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This Sunday: John Leonard, AIDS and Carl Hiaasen, too

March 16, 2012 |  1:37 pm

John-leonard
He was once the literary editor of the Nation and editor of the New York Times Book Review, but John Leonard was perhaps the most important literary critic in the last half of the 20th century. Our book critic David L. Ulin examines Leonard’s collected work “Reading for My Life: Writings, 1958-2008” and finds that Leonard articulated “a worldview through his criticism, to refract his reading through a wider lens.” Ulin also notes that Leonard was “widely credited with bringing such writers as Toni Morrison, Gabriel Garcia Marquez and Maxine Hong Kingston to the attention of an American readership…”

Ulin also describes his passionate commitment to writing in a passage in which Leonard describes the death threat, the fatwa, against Salman Rushdie. “It has been a disgraceful week. A maniac puts out a $5.2-million contract on one of the best writers in the English language, and how does the civilized world respond? France and Germany won’t publish 'The Satanic Verses'; Canada won’t sell it … and a brave new philistinism struts its stuff all over Mediapolis USA, telling us that Rushdie’s unreadable anyway.”

Strong stuff from a firm believer in a writer’s right to write. Ulin’s review leads our coverage in Sunday Arts & Books.

About 180 degrees away from Leonard’s work is the latest young-adult offering from Carl Hiaasen. The title is “Chomp” and the story is a sendup of reality television. In this story's case, the show is “Expedition Survival,” and its star is Derek Badger, a former Irish folk dancer, who can swallow a live salamander without actually vomiting. And while he may not throw up, he has other attributes that are a bit troublesome in a reality setting populated by cumbersome critters. He’s a klutz. And that’s how the story develops. Carpenter calls this “delightful” and “laugh out-loud” funny.

Also this week, Thomas H. Maugh, a former staffer who made science and medicine issues easily understandable for decades, turns his hand to  “Tinderbox: How the West Sparked the AIDS Epidemic and How the World Can Finally Overcome It,” a history of the pandemic by journalist Craig Timberg and Daniel Halperin, a medical anthropologist and epidemiologist at the Harvard School of Public Health’s AIDS Prevention Research Project. Repeated analyses have shown, the authors argue, that AIDS became epidemic only in regions where the number of each person’s sexual activity was high. The authors' views on controlling the spread of the disease suggest that “the best solution is a change in sexual mores.” They cite the example of Uganda, where the biggest inroads against the disease were made in the 1980s and 1990s. Leaders in that country used a potent weapon: fear.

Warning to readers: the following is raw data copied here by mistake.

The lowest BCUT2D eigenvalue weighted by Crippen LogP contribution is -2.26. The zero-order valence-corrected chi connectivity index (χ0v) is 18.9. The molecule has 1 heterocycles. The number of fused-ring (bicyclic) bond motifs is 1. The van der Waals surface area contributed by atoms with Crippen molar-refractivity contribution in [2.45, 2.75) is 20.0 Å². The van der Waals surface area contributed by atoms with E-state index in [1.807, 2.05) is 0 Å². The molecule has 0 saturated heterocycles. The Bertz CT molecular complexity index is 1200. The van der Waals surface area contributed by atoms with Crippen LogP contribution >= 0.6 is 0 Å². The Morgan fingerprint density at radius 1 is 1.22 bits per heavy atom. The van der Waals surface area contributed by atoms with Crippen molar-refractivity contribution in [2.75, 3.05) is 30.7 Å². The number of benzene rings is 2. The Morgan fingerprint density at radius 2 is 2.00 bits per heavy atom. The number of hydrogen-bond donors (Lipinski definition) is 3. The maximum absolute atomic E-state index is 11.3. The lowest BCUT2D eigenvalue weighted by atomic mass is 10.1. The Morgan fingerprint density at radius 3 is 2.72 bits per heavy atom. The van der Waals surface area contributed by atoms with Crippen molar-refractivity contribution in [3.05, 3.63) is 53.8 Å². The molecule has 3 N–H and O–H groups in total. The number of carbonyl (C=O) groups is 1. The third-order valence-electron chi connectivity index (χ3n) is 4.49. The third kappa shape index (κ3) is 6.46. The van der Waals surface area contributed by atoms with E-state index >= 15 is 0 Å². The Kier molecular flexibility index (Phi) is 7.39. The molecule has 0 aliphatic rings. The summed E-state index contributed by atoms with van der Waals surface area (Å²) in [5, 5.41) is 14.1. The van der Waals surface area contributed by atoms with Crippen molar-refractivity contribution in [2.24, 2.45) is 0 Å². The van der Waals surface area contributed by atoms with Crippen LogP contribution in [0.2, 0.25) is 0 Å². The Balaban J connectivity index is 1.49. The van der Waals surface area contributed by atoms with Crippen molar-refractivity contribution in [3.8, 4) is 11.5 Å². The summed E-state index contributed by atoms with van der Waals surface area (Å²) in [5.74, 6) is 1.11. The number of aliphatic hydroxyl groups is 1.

“Thinking the Twentieth Century” is a fearless exploration of ideas from a great public intellectual, Tony Judt, while he lay dying of Amytrophic Lateral Sclerosis (Lou Gehrig’s disease). This is Judt’s swan song, and he's joined by Timothy Snyder, a Yale history professor. Our reviewer, Martin Rubin, writes that Judt’s focus is on Europe and takes the reader “on a wild ride through the ideological currents and shoals of 20th century thought.”

More after the jump

Sarah Manguso’s “The Guardians: An Elegy” is a meditation on the loss of her friend Harris Wulfson, who threw himself in front of a train. It is a small book with some large ideas about being left behind. Our reviewer Carolyn Kellogg writes, “What does it mean in our culture to lose a friend? Can the loss be as deeply felt? If they loved each other, were they not lovers? “  

Chris Barton reviews Dan Chaon’s collection of stories “Stay Awake.” Barton writes that Chaon, a National Book Award finalist in 2001, “has returned to the [short story] format with more quietly haunting stories of isolation and disconnection that stick with you like faded images from a disturbing dream.”

And we have our weekly bestsellers list with Jodi Picoult’s “Lone Wolf” making its debut at No. 2 on the fiction rolls and “Steve Jobs,” the biography by Walter Isaacson, at the top of the heap in nonfiction for its 19th week.

And in case you missed it this week, Jessica Gelt talked to Dustin Hoffman and Samuel L. Jackson about their involvement in the “A-List Collection,” Audible.com’s project of having members of the A list lend their voices to classic novels as audio books.

As always, thanks for reading,

Jon Thurber, book editor

Photo: Author and critic John Leonard.  Credit: Rodney Brooks

 

 

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